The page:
This month’s volunteer spotlight is Danielle Berry, a Graduate Speech-Language Pathology student who is completing her coursework by doing unpaid work for the Champaign County Nursing Home. When I met Danielle, I was fascinated about what she does and about how she has decided on a different career path after volunteering for class, and I thought I would share her story.
Name: Danielle Berry
Location: Urbana, IL
Position Title: Graduate student in the Speech-Language Pathology program at the University of Illinois at Urbana-Champaign
Please explain how you got involved with the Champaign County Nursing Home and started your position.
To complete my clinical master’s degree in speech-language pathology, I am required to clock 400 hours in clinical practicum, (therapy with clients), in a number of areas of communication, (speech, language, and cognition), and swallowing. I was placed at the Champaign County Nursing Home this semester for my practicum work. I work alongside a certified Speech-Language Pathologist.
What are your normal duties while caring for the patients?
In the nursing home setting, many of the clients we work with are individuals with swallowing disorders secondary to a number of health problems. The SLP I work under performs a lot of swallowing evaluations and to assess an individual’s ability to safely and adequately intake food orally. In addition, we instruct patients on compensatory strategies, prescribe specific diet textures to maximize safety for oral intake and provide training to strengthen swallowing muscles. There are also individuals with communication problems that may include speech and language and/or cognition that can occur after a stroke, traumatic brain injury or dementia. There are a range of therapy techniques we use with these clients depending on the nature of their impairment.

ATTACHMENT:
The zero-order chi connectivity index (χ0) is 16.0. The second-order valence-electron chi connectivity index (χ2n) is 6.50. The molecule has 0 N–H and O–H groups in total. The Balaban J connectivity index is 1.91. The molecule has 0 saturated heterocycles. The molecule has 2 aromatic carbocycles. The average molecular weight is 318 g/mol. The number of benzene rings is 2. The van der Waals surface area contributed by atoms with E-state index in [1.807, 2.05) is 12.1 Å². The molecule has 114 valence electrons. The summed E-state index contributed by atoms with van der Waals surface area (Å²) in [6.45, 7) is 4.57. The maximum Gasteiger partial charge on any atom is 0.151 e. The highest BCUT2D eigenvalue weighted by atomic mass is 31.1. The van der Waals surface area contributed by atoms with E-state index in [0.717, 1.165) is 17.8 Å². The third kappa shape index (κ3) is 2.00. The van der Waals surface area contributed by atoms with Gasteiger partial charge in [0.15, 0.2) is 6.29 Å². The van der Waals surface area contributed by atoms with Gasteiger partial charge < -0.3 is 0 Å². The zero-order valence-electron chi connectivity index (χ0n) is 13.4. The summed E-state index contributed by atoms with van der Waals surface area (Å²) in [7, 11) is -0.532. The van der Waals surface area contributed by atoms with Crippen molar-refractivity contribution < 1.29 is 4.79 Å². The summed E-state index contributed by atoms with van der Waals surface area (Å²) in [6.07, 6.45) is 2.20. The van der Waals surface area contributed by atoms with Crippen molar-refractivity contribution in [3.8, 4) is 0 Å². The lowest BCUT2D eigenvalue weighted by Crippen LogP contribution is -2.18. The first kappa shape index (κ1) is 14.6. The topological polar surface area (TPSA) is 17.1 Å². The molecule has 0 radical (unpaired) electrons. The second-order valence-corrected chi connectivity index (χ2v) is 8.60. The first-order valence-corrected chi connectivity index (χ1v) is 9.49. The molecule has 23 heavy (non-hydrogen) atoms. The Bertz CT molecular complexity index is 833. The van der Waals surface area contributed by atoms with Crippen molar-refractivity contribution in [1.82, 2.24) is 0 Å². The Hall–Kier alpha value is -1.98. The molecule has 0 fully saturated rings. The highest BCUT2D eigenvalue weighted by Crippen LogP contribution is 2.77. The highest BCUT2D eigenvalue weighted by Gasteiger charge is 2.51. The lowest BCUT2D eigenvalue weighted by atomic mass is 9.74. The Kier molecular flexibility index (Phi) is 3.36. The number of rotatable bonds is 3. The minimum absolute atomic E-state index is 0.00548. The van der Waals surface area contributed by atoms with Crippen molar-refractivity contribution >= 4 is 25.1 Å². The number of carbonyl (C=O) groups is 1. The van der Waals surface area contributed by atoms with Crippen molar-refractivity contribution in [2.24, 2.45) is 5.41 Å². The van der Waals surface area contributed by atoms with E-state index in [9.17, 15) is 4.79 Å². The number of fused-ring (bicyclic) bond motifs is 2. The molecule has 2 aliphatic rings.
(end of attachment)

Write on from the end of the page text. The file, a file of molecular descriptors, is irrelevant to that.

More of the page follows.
What do you like the most about the work you do? Dislike most?
I love the ability to work with this population and aid in their recovery process. I also really enjoy the diagnosis process. Probably the hardest part about it is when you know you cannot help someone or that even if you can their problems are progressive and symptoms will worsen over time. It is still gratifying however to do what you can to help someone function at the highest level possible for their condition.
Any interesting stories you’d like to share?
For confidentiality reasons and the fact that I work in a therapy/medical based position, I don’t know that I can really share anything here.
How has this experience altered your career path?
I really went into this field to work with children. Since I have started I have been able to work with a number of different populations and in a number of different contexts. I knew I would enjoy working in the nursing home but I had no idea it would change my perspective on where I wanted to work after I graduated. I am definitely thinking about pursuing a career in a skilled nursing facility because of my experience at Champaign County Nursing Home and my amazing supervisor.
Do you have any advice for those who are interested in similar work?
Don’t be afraid to pursue areas of the field outside of those that you enter a program for. Before I started grad school, I had a very narrow view of what this field entailed. I think the diversity of the field is why I love it so much, and I really appreciate that everyone is required to experience all aspects of the field before they can be certified.
If you are a volunteer or know a volunteer who would like to be featured in the next article, then please email me. Thanks! –MER
An Introduction to Service-Learning
According to the national Service-Learning website, Service-Learning is “a teaching and learning strategy that integrates meaningful community service with instruction and reflection to enrich the learning experience, teach civic responsibility, and strengthen communities”. Through service-learning, students are applying strategies learned in the classroom to real life scenarios, as well as giving back to their community in some way. This method is being used with students of all ages and studies have shown how when utilized, students have become more engaged and teachers have seen an overall improvement in grades. Service-learning is a win for all parties involved—students get a chance for hands-on work, teachers have an opportunity to have their students reflect on their engagement, and organizations have volunteers who are interested in doing meaningful work. An example of service–learning would be if teaching students, child development students, and other students interested in working with youth, were to mentor/tutor in a classroom for at-risk youth. Such programs exist all around the country and right here in Champaign-Urbana.
For more information on Service-Learning, please see the following sites:
Disclaimer: I gather this information based on local community calendars and from colleagues at local service organizations. Some of the wording is based directly on what I receive and research. Please feel free to email me if you have any comments, questions, or have anything you would like to see posted. Thank you. (MER)